Rants & Raves


In my nearly 10 years of teaching I’ve realized that there are many parents and community members who seem to think that teacher=punching bag, or at the very least that teacher=lower-class citizen.

I think I understand where this line of reasoning originates, but I’m not sure … I’ll write more later, and share some stories too. Meanwhile, have anything to add? Your own ideas about this topic? Or some good stories?

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Me: Okay, class, next we’re going to work on our Social Studies activities. Tomorrow we are going over activities 1 and 2 as a group, so make sure you have activities 1 and 2 done before you do anything else. After you finish activities 1 and 2 you can work on any of the other activities you choose.

Student A: But you said we were doing Activities 1 and 2 together?

Me: I said we would go over them together tomorrow. You need to have it done by then so we can go over it together.

Student B: So, if we’re already done, what should we do?

Me: If you’ve already completed Activities 1 and 2, then you go on to the next step from the directions.

Student B: So, if we’re already done, can we do a different activity?

Me: You can answer your own question.

………………………………………………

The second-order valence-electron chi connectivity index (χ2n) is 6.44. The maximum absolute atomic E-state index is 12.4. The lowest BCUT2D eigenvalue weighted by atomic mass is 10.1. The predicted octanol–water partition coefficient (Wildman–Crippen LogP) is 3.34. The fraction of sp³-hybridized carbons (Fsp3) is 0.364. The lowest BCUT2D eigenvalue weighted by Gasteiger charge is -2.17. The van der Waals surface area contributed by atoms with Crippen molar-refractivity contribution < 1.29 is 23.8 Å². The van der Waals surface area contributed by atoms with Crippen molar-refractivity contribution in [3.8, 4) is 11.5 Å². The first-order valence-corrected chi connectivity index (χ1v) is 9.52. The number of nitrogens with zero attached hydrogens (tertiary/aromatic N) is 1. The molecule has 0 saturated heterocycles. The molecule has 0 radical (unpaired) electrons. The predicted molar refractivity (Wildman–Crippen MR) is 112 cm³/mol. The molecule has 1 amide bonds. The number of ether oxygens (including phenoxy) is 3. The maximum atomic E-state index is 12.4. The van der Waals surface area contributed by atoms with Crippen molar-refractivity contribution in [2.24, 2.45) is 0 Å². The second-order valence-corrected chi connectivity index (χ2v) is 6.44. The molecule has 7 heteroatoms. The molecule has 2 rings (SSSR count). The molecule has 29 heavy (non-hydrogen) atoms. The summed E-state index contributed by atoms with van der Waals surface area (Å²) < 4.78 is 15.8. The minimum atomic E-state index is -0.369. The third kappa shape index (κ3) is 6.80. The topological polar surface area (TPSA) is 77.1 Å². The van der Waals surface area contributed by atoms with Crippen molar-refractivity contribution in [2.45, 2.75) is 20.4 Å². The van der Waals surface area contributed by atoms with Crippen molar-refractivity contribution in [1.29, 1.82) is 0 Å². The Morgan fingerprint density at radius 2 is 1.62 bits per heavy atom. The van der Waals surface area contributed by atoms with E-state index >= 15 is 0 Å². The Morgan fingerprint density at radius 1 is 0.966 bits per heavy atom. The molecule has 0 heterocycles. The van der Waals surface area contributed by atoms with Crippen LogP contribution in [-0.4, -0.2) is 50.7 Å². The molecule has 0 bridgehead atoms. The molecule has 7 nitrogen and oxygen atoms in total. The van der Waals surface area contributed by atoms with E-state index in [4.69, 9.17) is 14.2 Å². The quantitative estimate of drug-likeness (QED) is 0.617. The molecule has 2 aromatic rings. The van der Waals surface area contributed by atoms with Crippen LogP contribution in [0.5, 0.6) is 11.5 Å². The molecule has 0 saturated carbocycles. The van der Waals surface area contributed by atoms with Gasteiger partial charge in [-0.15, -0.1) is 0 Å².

I hate to repeat myself. In fact, I usually don’t. I hate to repeat myself.

It seems that so many students today though are never required to listen to and remember a simple set of directions … they’re constantly bailed out and enabled to be irresponsible. I ALWAYS give every set of directions like that verbally and in writing … you’d think that would hit 99% of the students. The problem, it seems, is that students have a question in their mind BEFORE I finish giving directions, so they never actually get the directions because they’re too focused on their individual question … if they’d just learn to wait, they could get their question answered by themselves nearly every time …

Add one more description to the teacher’s role: Broken Record.

I actually had a wonderfully written post about parent-teacher conferences written … but when I published it disappeared.  I’m not sure if it’s wordpress or the network configurations … but whatever the case, for now, let’s just say I survived.

Every class seems to have one.

Every year.

And they reveal themselves every day … sometimes more often.

The “one time…” kid.

It doesn’t matter what subject we’re covering, or even if we’re having a discussion.  Something will get mentioned, read, or discussed and the “one time…” kid has a story.  And the stories typically start with “One time …”

While often related to the current topic of classroom discussion, they’re just as often irrelevant to the other 25 students in the class.

The hand shoots up, and because you encourage questions and discussion, you feel obligated to calll on the student … the problem is that the student usually has another story to share, and their story often reminds another student of their story, and the domino effect is initiated.

It all makes for some seriously frustrating and drawn-out classroom discussions and activities.

One time …

I’ve been teaching for a handful of years now, and every year right around Labor Day it happens.  The honeymoon ends.

It’s too bad it’s over.